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Jazz - Released November 28, 2014 | Deutsche Grammophon ECM

Hi-Res Booklet Distinctions 4F de Télérama - Choc de Classica - The Qobuz Ideal Discography - Indispensable JAZZ NEWS
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Jazz - Released October 13, 2017 | ECM

Hi-Res Booklet Distinctions 5 Sterne Fono Forum Jazz
The Tunisian Anouar Brahem is one of the most subtle contemporary oud players. Evolving in the ECM sphere, his discographic adventures therefore unfold on international grounds where music coming from ancestral traditions crosses paths with the contemporary and jazz worlds. The virtuoso, who celebrates his sixtieth birthday with this album, wanted to indulge himself by renewing a dialogue opened two decades ago with the bass player Dave Holland. And the cherry on top: this jazz master came with a former colleague of his Miles Davis period, the drummer Jack DeJohnette. Brahem also wanted to confront his Arabic lute against a high-level pianist and Manfred Eicher, Mister ECM, introduced him to the talented British musician Django Bates. The four men obviously get along well, and it shows in every corner of these nine tracks. Jazz is at the center, but far from being conventional, bound to be blended by mixing the Eastern scholarly grammar and the famous maqams. But most of the time it’s music both pure and without a label much like the virtuosos without borders who play it. © BM/Qobuz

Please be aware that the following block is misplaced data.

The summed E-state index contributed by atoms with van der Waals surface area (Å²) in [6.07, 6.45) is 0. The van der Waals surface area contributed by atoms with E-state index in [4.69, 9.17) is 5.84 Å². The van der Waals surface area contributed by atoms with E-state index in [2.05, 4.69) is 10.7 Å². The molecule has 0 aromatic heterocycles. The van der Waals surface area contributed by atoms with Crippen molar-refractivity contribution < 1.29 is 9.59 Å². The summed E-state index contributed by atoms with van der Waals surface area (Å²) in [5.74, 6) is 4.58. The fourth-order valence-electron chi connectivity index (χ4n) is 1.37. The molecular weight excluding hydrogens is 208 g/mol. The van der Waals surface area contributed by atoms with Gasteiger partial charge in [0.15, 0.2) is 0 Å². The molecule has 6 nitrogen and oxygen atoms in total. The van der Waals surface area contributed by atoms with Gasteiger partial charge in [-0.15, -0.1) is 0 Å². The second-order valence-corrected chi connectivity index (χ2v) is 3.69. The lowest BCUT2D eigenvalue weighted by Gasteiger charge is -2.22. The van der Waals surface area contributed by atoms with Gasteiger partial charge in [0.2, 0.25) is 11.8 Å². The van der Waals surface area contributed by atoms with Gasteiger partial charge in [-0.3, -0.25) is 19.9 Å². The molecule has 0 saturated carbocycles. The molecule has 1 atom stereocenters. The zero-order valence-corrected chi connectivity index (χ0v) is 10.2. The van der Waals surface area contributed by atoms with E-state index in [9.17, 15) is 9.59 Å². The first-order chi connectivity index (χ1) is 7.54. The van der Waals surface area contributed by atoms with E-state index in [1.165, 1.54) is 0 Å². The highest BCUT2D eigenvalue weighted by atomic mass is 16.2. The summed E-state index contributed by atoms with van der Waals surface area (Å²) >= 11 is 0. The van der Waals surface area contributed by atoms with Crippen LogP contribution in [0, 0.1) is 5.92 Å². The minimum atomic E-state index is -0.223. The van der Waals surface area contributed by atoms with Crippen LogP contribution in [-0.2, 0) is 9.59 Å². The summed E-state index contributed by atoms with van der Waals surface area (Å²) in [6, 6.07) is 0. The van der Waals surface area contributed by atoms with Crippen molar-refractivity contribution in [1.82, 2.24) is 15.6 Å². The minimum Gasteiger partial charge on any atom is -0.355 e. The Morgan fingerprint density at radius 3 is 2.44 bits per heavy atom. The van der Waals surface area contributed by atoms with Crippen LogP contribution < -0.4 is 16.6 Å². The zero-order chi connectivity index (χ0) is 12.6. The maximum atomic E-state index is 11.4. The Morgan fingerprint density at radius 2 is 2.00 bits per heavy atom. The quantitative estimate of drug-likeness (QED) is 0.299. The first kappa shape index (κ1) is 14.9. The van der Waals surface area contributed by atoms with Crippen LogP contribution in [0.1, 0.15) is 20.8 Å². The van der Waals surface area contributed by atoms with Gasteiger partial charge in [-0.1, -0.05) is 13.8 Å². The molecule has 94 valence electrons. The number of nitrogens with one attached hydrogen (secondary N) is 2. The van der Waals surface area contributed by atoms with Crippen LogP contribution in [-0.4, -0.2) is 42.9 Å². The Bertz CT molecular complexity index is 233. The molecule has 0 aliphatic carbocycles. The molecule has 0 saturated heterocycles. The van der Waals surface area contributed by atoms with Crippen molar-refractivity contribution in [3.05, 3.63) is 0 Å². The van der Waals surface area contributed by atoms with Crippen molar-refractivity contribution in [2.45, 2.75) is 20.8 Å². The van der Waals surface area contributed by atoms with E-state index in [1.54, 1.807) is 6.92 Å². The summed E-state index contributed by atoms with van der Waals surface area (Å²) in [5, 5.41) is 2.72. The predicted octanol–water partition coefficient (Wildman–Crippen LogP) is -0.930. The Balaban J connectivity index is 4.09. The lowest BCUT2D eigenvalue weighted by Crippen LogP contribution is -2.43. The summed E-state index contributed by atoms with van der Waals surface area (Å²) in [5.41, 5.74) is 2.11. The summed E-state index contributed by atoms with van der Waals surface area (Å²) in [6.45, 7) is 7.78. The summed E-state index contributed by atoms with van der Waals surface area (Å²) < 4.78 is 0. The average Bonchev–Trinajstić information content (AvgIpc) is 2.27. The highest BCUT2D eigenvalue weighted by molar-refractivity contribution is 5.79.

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Jazz - Released December 11, 2015 | Deutsche Grammophon ECM

Hi-Res Booklet Distinctions 3F de Télérama
3 stars out of 5 -- "The music takes its time and unfolds on its own schedule, even embracing silence and stillness."
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Jazz - Released June 2, 1998 | ECM

Distinctions The Qobuz Ideal Discography
Thimar is a most impressive collaboration between Brahem, soprano saxophonist/bass clarinetist John Surman and double bassist Dave Holland which superbly fuses the traditions of jazz with those of Arab classical music, pushing the parameters of both while succumbing to the clichés of neither. ~ Raymond McKinney
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Jazz - Released September 25, 2009 | ECM

Distinctions 3F de Télérama
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Jazz - Released December 11, 2015 | ECM

Hi-Res Booklet
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Jazz - Released September 10, 2002 | ECM

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Jazz - Released November 4, 2008 | ECM

Conte de L'incroyable Amour is Tunisian composer and oud virtuoso Anouar Brahem's follow-up to his excellent ECM debut, Barzakh. Like its predecessor, this release contains original material that mixes Arabic music and jazz improvisation and features a stellar band comprised of some of Turkey's finest musicians (this time out Brahem is joined by clarinetist Barbaros Erkose, nay (reed flute) player Kudsi Ergune, and the percussionist from Barzakh, Lassad Hosni). In contrast to Barzakh's livelier mood, though, the sound here is more meditative and even stark at times, especially on solo flights by both Brahem ("Iram Retrouvee") and Erkose ("Etincelles") and by way of Erguner's ethereal improvisations ("Diversion"). The pace picks up on the sympathetically played and joyous ensemble piece "Conte de L'incroyable Amour" and on the impassioned Brahem and Erkose duet, "Nayzak." ECM's typically sparse and airy production compliments Brahem's ascetic material without making it sound too dry. A wonderful album that, upon repeated listening, reveals many transcendent moments. ~ Stephen Cook
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Jazz - Released May 6, 1991 | ECM

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Jazz - Released February 24, 2006 | ECM

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Jazz - Released January 30, 1995 | ECM